Dumped into the February wastes in 2017 to a largely apathetic public, A Cure for Wellness came and went with nary a trace. Those who saw it seemed to find it baffling, or disgusting, or over-long, or all three. For me, however, it was one of the best movies of 2017, no mean feat in a year that saw an absolute wealth of excellent films.
A Cure for Wellness can accurately be described as a Gothic horror film. It certainly has all the features of the genre, from ominous letters to a spooky location (in this case a spa) to mad science to crimes against God. But it also has just a touch of cosmic horror about it, notably in its repeated use of eel imagery. We’ll get into all of that later, but for now the easiest thing to bear in mind is that, in the 1950’s, this movie would have been 70 minutes long and starred Vincent Price as the antagonist.
Long on Plot (LIGHT SPOILERS AHEAD)
But what is the film actually about? Dane DeHaan plays Mr. Lockhart. I don’t know if his first name is ever given, which is perfect, because Lockhart is a soulless, impersonal corporate stooge. DeHaan was horrifically miscast in Valerian and the City of a Thousand Planets and perfectly cast here because he is a weaselly little dude who simultaneously looks fourteen and like a used up forty-year-old while simultaneously. Lockhart has risen to prominence in his vaguely Wall Street corporation through a bunch of vague, shady business tactics and the sudden death by heart attack of another executive, depicted in detail in the film’s opening. The executives know all about Lockhart’s crimes, and present him with a choice: go retrieve another executive, Pembroke, from his spa retreat in Europe so they can pin their federal crimes on him, or be the fall guy in his place.
It’s a nasty little inciting incident. It’s all very Hollywood Corporate, short on detail but long on amorality and chilly detachment. It’s complicated by the fact that Pembroke has sent a letter–a physical letter–full of insane ramblings about why he won’t be returning to the company. He has found the cure for modern life in his retreat, and sees no reason to return to the sickness of society.
Needless to say, there is some shit going down at the spa. Lockhart heads out on his mission, and finds an idyllic, if old-fashioned, spa nestled in the Swiss Alps. Everyone at the spa is a rich executive from a major corporation, and they all seem happy and enthusiastic about their stay. So enthusiastic, in fact, that nobody ever seems to leave. After a grisly car accident with a deer, Lockhart finds his leg broken and himself a guest in the facility. And so begins his quest to find Pembroke, which gets derailed by his curiosity in unraveling the mystery of the spa and its miraculous healing water.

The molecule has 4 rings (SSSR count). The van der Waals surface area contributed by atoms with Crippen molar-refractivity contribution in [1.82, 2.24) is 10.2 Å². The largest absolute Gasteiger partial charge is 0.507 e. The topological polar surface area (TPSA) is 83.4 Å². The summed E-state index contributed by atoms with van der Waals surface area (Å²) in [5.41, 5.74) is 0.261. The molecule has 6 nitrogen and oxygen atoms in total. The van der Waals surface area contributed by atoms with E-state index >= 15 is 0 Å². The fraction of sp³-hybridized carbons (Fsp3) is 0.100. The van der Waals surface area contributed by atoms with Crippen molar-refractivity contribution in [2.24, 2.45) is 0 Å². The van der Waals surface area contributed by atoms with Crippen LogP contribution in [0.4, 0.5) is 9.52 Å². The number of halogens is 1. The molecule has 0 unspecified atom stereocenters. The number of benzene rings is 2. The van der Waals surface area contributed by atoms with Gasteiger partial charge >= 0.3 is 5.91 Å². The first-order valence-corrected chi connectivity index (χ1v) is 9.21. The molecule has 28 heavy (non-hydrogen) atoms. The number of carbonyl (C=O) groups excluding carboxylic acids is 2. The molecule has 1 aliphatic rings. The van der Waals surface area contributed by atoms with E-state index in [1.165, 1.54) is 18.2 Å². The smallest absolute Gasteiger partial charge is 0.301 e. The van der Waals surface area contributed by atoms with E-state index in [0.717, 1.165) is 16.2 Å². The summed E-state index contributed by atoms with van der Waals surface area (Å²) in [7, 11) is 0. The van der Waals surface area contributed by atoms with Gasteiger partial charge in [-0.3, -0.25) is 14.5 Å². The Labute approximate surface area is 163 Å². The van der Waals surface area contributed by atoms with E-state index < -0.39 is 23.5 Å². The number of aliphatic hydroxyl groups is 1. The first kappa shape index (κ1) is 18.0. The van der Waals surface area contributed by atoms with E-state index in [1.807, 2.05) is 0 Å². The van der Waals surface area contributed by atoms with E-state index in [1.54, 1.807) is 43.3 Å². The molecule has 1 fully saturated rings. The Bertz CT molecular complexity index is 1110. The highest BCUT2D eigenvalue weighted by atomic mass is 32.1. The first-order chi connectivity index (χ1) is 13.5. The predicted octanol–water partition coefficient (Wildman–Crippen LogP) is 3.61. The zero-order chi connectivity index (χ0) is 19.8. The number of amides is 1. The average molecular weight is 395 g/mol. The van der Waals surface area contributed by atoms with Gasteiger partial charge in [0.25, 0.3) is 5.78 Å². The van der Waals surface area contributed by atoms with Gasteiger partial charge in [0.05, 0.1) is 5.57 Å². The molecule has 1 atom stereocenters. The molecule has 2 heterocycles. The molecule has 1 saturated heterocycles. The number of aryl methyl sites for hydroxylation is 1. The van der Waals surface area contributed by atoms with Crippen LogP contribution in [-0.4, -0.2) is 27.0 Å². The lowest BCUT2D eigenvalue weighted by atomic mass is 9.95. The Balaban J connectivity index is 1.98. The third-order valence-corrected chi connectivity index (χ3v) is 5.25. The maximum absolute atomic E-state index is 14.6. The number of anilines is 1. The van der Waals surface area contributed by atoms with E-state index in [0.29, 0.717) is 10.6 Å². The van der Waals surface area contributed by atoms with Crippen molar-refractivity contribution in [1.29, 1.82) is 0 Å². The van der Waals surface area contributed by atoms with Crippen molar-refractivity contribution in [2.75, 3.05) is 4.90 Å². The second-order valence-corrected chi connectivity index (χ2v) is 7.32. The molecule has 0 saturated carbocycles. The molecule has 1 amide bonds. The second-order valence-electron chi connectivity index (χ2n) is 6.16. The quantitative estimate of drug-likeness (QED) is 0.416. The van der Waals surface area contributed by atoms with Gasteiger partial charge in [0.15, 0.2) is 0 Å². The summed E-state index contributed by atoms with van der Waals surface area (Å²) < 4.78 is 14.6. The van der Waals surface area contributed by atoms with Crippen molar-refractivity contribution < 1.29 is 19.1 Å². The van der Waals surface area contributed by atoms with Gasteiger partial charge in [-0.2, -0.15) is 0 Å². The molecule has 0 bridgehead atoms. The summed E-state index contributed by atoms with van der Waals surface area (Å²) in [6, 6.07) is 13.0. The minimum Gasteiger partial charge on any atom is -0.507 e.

Horror in Beauty
We’ll get back to the plot and its themes in a bit. Let’s talk about how this film looks first. Directed by Gore Verbinski–The Ring, Rango, Pirates of the Caribbean–directs the film with precision and an eye for details. Virtually any frame could be pulled from the film and hung on a wall for its composition. The audio is also perfect and matches the visuals exactly. The whole aesthetic is sumptuous. I don’t know if I can explain it, but it’s one of those movies where you notice every creak of a leather chair, every rustle of a paper, every click of a shoe on linoleum. Coupled with the languid pace of the film, and the whole experience becomes one which the audience inhabits.
I want to make special note of Verbinski’s skill at filming water. There is a lot of water in this film: it’s critical to the plot, as it is the secret of the spa’s healing abilities. Verbinski finds a lot of different ways to use it, from an ominous isolation tank to a placid pond to swimming pools to…other things, and it all looks great. It helps to lend the film a certain quality that you don’t see very often (I suspect that The Shape of Water might also channel it).
Return to the Plot (MAJOR SPOILERS)
Now that we’ve gotten that out of the way, let’s talk about the specifics of the film’s plot. It’s structured as a mystery, and while it won’t be too hard for you to figure out exactly what’s going on before the explanation is provided, I’d still urge you to watch the film yourself, as I think it offers a certain novelistic pleasure in the machinery of the plot unfolding.
SPOILER The spa was built atop the ruins of a castle. The local baron had been conducting experiments on the peasants and tried to marry his sister, and now a couple of hundred years later it has been turned into a medical facility. Except the baron never left: he survived the fire, thanks to the healing properties of the water in the local aquifer.